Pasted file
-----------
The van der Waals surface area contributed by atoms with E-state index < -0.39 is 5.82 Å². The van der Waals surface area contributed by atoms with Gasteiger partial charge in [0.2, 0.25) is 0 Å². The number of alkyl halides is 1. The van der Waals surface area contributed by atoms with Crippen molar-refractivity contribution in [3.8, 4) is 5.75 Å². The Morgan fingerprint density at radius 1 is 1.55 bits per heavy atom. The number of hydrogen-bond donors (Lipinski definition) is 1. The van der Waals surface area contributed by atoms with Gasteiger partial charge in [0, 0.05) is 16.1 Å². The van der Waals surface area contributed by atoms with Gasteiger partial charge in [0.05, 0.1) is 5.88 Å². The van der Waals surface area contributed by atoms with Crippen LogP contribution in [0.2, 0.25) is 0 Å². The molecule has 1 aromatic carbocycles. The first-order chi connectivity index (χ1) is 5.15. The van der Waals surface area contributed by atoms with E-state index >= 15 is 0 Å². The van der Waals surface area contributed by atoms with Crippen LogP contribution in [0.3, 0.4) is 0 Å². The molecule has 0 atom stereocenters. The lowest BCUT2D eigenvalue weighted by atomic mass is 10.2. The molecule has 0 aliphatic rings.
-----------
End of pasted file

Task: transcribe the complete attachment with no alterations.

The van der Waals surface area contributed by atoms with E-state index < -0.39 is 5.82 Å². The van der Waals surface area contributed by atoms with Gasteiger partial charge in [0.2, 0.25) is 0 Å². The number of alkyl halides is 1. The van der Waals surface area contributed by atoms with Crippen molar-refractivity contribution in [3.8, 4) is 5.75 Å². The Morgan fingerprint density at radius 1 is 1.55 bits per heavy atom. The number of hydrogen-bond donors (Lipinski definition) is 1. The van der Waals surface area contributed by atoms with Gasteiger partial charge in [0, 0.05) is 16.1 Å². The van der Waals surface area contributed by atoms with Gasteiger partial charge in [0.05, 0.1) is 5.88 Å². The van der Waals surface area contributed by atoms with Crippen LogP contribution in [0.2, 0.25) is 0 Å². The molecule has 1 aromatic carbocycles. The first-order chi connectivity index (χ1) is 5.15. The van der Waals surface area contributed by atoms with E-state index >= 15 is 0 Å². The van der Waals surface area contributed by atoms with Crippen LogP contribution in [0.3, 0.4) is 0 Å². The molecule has 0 atom stereocenters. The lowest BCUT2D eigenvalue weighted by atomic mass is 10.2. The molecule has 0 aliphatic rings.